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From: Daryle Walker (dwalker07_at_[hidden])
Date: 2003-06-04 18:23:18

On Monday, June 2, 2003, at 12:21 PM, Ed Brey wrote:

> Daryle Walker wrote:
>> I fixed up the I/O library I had reviewed a few months ago. It was
>> some little things last week, but some big documentation and testing
>> this week. It's in the sandbox if you want to try it out.
> Looking at today's version in the sandbox, I still see the following
> high-level questions from the formal review looming without clear
> answers.

Didn't we go over these questions during the main review period? Also,
I hope the new stuff in the documentation provides explanations.

> * Stream-buffer-wrapping Streams motivation: Why would someone want an
> internal buffer (versus independent buffers as used by standard
> streams)? (Example, please.)

The basic stream (template) classes support attaching a stream buffer
after the stream is constructed. However, that technique is not used
for the two example stream categories in the standard (files and
strings). The standard example streams act if they contain their
appropriate stream buffer and make the proper connections to it. The
templates I provide just aid in an user simulating that effect.

I've been considering contributing several stream categories to Boost.
Unless I just offer the custom stream buffers by themselves and make
the user do the stream allocations and connections, I would have to
supply matching custom stream classes with manual stream buffer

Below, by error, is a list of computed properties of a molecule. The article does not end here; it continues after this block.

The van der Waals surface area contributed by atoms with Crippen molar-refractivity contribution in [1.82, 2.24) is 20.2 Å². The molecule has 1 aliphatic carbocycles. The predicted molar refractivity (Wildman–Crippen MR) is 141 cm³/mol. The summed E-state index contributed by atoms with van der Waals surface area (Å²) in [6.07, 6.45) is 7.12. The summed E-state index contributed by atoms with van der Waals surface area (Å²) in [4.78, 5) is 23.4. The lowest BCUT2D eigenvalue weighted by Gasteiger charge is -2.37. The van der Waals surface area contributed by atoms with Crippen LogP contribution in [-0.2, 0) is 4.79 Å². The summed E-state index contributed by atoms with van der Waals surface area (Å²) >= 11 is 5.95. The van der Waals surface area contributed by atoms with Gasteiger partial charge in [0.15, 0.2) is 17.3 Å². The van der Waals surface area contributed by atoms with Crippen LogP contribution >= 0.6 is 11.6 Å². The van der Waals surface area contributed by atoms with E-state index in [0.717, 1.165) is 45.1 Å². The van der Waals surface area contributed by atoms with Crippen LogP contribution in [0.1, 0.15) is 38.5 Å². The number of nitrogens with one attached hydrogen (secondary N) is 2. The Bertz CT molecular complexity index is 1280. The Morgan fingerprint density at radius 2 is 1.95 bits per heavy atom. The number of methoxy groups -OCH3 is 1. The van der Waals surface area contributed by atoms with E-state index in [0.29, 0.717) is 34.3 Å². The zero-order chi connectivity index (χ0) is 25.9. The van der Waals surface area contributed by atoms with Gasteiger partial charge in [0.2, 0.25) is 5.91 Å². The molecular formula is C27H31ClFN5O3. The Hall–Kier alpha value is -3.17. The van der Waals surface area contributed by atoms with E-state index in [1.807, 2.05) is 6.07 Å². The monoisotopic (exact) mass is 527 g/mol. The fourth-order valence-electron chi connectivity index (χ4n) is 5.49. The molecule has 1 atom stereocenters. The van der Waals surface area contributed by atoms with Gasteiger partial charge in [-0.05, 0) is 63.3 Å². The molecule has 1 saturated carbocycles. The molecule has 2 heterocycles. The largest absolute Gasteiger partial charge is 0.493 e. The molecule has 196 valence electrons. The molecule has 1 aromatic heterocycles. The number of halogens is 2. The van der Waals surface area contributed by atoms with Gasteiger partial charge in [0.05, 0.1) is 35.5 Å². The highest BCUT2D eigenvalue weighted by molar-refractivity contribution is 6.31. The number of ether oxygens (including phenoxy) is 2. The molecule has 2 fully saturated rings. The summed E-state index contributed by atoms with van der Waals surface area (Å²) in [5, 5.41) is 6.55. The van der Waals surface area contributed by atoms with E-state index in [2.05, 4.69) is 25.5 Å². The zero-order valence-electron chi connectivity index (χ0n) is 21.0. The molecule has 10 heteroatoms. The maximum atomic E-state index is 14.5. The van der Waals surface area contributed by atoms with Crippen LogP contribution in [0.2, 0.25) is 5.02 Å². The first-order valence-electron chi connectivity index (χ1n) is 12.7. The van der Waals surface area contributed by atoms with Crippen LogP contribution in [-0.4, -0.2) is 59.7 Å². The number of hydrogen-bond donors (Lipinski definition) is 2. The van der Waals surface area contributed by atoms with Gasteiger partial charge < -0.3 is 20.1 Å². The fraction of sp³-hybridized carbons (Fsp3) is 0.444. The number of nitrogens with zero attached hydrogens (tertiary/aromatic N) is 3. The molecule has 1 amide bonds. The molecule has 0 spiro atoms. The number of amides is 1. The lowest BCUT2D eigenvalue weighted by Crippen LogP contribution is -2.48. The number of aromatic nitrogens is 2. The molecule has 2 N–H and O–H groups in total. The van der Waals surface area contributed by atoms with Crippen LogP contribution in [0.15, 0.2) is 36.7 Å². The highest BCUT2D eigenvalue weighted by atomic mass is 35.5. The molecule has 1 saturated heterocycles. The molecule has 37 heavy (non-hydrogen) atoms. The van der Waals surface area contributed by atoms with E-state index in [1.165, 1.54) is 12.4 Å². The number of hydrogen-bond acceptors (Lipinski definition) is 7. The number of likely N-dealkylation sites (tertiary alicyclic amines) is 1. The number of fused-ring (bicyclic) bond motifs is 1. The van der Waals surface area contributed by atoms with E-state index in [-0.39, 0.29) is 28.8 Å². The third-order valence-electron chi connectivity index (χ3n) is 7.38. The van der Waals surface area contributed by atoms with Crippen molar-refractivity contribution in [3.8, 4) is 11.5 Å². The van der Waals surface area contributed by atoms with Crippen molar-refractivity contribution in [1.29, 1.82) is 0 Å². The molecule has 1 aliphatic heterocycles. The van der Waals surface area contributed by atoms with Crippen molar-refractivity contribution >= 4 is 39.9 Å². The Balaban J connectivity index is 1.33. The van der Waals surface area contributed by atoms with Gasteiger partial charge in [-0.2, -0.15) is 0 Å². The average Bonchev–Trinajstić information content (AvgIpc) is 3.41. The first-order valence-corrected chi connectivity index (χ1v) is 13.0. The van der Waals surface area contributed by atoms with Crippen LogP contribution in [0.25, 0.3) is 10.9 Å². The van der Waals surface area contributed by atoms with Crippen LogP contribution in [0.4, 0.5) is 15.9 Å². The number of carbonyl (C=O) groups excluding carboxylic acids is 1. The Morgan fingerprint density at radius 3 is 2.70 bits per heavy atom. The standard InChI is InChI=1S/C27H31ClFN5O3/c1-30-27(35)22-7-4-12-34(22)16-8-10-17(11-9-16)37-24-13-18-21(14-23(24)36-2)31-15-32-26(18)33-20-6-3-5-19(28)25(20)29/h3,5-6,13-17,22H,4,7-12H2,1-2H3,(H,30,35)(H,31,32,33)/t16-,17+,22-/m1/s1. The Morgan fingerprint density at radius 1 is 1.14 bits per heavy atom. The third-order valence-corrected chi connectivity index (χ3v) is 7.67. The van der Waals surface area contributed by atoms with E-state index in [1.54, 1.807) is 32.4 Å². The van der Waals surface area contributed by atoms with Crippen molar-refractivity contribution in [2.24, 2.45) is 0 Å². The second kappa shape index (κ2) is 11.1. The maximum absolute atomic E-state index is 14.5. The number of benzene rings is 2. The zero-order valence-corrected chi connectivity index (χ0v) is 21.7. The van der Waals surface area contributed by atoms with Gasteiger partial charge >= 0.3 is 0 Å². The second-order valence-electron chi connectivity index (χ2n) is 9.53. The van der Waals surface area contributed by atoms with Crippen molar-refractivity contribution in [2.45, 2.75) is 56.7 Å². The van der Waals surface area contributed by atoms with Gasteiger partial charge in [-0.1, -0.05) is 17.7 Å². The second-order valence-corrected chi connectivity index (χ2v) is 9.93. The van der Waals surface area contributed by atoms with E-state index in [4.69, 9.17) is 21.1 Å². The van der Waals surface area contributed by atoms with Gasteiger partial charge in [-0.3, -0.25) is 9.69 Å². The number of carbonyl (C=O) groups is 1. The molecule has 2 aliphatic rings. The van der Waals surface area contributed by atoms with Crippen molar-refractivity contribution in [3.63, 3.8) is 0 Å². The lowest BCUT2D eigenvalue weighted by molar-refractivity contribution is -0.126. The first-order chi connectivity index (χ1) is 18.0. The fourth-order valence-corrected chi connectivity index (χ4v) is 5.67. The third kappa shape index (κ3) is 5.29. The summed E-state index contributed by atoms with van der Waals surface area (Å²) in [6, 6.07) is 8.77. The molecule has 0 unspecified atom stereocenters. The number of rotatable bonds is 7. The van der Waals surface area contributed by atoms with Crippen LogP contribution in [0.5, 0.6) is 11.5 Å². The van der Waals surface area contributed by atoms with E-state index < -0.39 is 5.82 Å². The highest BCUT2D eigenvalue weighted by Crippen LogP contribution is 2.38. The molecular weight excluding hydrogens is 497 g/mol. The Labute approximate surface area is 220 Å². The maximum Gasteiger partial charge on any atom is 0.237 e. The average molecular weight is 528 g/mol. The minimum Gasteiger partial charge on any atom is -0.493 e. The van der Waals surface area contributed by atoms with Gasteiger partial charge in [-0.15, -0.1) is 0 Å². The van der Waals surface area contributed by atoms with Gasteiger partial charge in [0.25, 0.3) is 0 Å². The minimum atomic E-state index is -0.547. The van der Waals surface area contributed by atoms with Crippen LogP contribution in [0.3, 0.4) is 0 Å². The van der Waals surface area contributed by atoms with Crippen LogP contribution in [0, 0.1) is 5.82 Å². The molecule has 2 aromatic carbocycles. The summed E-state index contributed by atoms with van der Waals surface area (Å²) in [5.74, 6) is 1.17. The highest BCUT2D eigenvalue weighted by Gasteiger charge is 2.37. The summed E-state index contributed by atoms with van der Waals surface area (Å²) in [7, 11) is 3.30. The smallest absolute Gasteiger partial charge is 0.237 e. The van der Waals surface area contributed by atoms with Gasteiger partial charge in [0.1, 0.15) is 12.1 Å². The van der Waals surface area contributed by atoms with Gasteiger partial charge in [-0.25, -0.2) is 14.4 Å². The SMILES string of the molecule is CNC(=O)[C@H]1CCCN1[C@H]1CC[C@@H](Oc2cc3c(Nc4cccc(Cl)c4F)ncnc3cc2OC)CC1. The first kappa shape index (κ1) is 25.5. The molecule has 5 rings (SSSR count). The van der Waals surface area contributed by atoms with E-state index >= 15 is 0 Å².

containment and connection. Instead of writing lots of custom code, I
realized that I could have the computer help with the repetition, and
that's where the idea of the stream-buffer-wrapping streams came from.

> * Array-Based Streams motivation: When is the class more suitable than
> std::stringstream? (Example, please.)

You generally wouldn't use these streams over string-based streams.
The only advantage is that the storage for the characters is
non-dynamic. That could help in memory-restrained environments.

> * newl differs from '\n' only in that newl doesn't perform background
> formatting. Presumably one would choose to use newl to avoid the
> formatting. What is undesirable about '\n' being formatted?

Formatted printing calls usually reset the width attribute and go
through the locale mechanism. Unformatted calls don't do either.

There is also the argument that boost::newl looks better because it's
object based, instead of using a raw '\n'. People wanting an object
based style now use std::endl, which carries the extra flush. That
flush usually isn't wanted and adds an extra step.

Finally, the standard has a manipulator for flushing (std::flush) and
one for a line-break & flush (std::endl). This manipulator fills the
hole; something that just does a line break.

> There are lower-level issues remaining, too, but these are more
> appropriate to address after the high-level issues are resolved.


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